Britain's food minister ruled out Sunday imposing a ban on importing meat from EU countries due to the horsemeat scandal unless there was a threat to human health.
Owen Paterson dismissed the idea of slapping an immediate ban on such imports but warned he would not hesitate to do so if public health was at risk.
Eating horse is considered taboo in Britain and tests have found some frozen ready meals produced in mainland Europe and labelled as processed beef actually contained up to 100 percent horsemeat, triggering a Europe-wide scandal.
Asked by Sky News television about imposing a ban, he said: "Arbitrary measures like that are not actually going to help. Firstly we are bound by the rules of the European market.
"Should this move from an issue of labelling and fraud and there is evidence of material which represents a serious threat to human health, I won't hesitate to take action.
"But at the moment we do not have evidence that these materials are a threat to human health; they are a case of mislabelling.
"That is not the basis for a panic measure stopping all imports which would be in breach of the rules of the market."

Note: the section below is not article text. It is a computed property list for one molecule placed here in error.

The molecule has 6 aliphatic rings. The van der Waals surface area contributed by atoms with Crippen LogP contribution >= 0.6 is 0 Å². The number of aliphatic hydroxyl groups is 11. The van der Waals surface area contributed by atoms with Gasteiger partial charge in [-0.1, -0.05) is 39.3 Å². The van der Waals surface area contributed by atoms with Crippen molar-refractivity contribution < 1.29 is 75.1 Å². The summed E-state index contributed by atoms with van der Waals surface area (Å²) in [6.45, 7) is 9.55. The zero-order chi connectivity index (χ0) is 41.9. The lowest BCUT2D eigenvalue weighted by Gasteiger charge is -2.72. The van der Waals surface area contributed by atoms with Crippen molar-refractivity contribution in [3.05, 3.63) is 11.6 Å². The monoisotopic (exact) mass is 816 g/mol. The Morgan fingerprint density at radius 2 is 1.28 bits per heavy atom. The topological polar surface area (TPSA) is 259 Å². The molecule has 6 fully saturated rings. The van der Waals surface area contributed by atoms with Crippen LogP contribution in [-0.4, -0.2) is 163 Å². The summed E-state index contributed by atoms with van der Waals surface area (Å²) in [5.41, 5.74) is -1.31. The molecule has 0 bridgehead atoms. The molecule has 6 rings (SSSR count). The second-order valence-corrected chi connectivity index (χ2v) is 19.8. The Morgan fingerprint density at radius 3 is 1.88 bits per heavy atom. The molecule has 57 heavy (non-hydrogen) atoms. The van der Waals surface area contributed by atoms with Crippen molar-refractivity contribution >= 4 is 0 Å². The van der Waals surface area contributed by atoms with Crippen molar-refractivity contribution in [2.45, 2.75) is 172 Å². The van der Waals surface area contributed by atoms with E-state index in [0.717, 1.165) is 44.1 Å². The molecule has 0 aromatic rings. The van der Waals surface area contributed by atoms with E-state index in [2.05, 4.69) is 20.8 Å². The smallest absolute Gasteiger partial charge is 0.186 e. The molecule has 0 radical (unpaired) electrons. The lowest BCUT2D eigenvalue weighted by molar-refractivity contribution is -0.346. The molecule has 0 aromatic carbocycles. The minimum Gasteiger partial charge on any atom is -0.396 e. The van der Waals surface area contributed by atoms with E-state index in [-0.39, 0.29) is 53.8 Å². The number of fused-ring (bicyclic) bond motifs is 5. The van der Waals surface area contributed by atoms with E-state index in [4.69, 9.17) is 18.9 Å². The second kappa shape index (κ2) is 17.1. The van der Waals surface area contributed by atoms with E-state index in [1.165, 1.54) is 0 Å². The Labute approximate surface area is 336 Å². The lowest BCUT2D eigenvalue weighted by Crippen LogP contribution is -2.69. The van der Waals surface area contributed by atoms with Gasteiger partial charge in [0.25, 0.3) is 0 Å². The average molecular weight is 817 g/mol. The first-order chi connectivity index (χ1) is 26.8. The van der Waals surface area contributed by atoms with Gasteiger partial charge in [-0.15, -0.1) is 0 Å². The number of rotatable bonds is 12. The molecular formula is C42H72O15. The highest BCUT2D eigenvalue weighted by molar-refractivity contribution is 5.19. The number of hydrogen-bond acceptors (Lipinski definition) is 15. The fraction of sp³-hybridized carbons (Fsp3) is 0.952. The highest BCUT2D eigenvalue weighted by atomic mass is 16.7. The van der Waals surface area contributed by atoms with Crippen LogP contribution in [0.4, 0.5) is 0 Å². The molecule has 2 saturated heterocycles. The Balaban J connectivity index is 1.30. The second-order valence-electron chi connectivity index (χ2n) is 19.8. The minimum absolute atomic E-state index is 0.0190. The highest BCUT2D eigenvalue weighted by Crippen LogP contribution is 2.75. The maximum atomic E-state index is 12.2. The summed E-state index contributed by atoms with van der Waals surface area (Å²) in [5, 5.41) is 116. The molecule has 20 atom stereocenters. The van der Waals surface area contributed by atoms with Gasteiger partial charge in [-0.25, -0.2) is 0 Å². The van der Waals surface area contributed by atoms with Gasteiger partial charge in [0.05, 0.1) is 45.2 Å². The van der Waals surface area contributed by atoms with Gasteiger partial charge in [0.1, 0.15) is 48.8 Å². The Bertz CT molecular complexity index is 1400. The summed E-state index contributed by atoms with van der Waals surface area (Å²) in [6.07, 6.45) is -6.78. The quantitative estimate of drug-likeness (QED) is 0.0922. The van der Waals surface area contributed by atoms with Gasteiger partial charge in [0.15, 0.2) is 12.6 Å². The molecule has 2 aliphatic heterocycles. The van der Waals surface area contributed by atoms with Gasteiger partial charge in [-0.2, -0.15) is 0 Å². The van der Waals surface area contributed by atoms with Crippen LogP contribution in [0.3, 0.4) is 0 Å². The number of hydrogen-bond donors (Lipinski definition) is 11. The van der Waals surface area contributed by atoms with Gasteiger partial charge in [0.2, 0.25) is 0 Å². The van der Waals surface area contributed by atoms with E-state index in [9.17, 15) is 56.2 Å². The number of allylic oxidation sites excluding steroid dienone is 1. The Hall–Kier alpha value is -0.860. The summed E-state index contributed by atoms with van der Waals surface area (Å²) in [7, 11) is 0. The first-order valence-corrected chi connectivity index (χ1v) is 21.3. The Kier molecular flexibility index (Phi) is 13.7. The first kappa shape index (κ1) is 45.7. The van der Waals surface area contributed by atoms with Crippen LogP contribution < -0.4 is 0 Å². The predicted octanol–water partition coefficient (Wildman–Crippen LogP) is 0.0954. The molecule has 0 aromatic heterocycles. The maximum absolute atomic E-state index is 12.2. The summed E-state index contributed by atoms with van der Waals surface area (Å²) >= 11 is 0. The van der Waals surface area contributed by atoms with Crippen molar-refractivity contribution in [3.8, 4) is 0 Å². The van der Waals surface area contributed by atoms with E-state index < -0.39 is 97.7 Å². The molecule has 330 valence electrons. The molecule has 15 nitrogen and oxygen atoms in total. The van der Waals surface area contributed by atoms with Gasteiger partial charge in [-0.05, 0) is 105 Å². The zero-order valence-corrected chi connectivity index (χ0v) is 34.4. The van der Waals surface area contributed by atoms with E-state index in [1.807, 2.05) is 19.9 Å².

Paterson said he feared there could be a "criminal conspiracy" afoot to hoodwink consumers by passing off horsemeat as beef.
The head of the British parliament's food affairs scrutiny panel earlier called for a ban on EU meat imports.
Anne McIntosh, chair of the lower House of Commons' Environment, Food and Rural Affairs Committee, urged consumers to buy British beef to reassure themselves that it is not contaminated with equine flesh.
"I believe there should be a moratorium on the movement of all meat until such time as we can trace the source of the contamination and until we can establish whether there has been fraud either of the meat or of the labelling," she said.
"None of our meat, none of our slaughter houses, are implicated and we should be buying as local as possible and we should be buying fresh meat from the butcher, farm shop and supermarket," she said.
Meanwhile Health Secretary Jeremy Hunt said he was "very confident" that hospitals were making sure they were not providing horsemeat dressed up as beef to patients.
"All hospitals have a responsibility to make sure that the food they're serving is safe," he told BBC television.
"We don't believe at the moment that there are public safety issues," he said.